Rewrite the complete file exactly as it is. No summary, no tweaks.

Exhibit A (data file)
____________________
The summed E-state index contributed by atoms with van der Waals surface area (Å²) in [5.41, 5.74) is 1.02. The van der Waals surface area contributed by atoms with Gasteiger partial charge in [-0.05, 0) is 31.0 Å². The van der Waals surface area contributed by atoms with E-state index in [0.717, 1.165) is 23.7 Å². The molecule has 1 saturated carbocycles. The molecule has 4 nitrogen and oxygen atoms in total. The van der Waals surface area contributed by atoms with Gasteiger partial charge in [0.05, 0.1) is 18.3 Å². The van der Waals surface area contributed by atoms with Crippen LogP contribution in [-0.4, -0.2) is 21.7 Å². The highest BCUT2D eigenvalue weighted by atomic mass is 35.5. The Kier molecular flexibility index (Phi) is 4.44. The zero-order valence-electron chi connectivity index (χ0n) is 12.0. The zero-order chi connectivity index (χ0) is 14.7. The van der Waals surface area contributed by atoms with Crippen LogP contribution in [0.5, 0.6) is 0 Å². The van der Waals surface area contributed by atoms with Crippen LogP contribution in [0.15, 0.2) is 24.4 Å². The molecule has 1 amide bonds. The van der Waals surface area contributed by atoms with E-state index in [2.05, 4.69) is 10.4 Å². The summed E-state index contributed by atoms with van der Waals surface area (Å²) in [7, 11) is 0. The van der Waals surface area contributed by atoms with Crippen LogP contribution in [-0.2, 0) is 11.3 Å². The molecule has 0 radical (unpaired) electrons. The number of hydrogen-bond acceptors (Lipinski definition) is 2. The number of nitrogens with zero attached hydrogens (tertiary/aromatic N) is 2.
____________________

The summed E-state index contributed by atoms with van der Waals surface area (Å²) in [5.41, 5.74) is 1.02. The van der Waals surface area contributed by atoms with Gasteiger partial charge in [-0.05, 0) is 31.0 Å². The van der Waals surface area contributed by atoms with E-state index in [0.717, 1.165) is 23.7 Å². The molecule has 1 saturated carbocycles. The molecule has 4 nitrogen and oxygen atoms in total. The van der Waals surface area contributed by atoms with Gasteiger partial charge in [0.05, 0.1) is 18.3 Å². The van der Waals surface area contributed by atoms with Crippen LogP contribution in [-0.4, -0.2) is 21.7 Å². The highest BCUT2D eigenvalue weighted by atomic mass is 35.5. The Kier molecular flexibility index (Phi) is 4.44. The zero-order valence-electron chi connectivity index (χ0n) is 12.0. The zero-order chi connectivity index (χ0) is 14.7. The van der Waals surface area contributed by atoms with Crippen LogP contribution in [0.5, 0.6) is 0 Å². The van der Waals surface area contributed by atoms with Crippen LogP contribution in [0.15, 0.2) is 24.4 Å². The molecule has 1 amide bonds. The van der Waals surface area contributed by atoms with E-state index in [2.05, 4.69) is 10.4 Å². The summed E-state index contributed by atoms with van der Waals surface area (Å²) in [7, 11) is 0. The van der Waals surface area contributed by atoms with Crippen LogP contribution in [-0.2, 0) is 11.3 Å². The molecule has 0 radical (unpaired) electrons. The number of hydrogen-bond acceptors (Lipinski definition) is 2. The number of nitrogens with zero attached hydrogens (tertiary/aromatic N) is 2.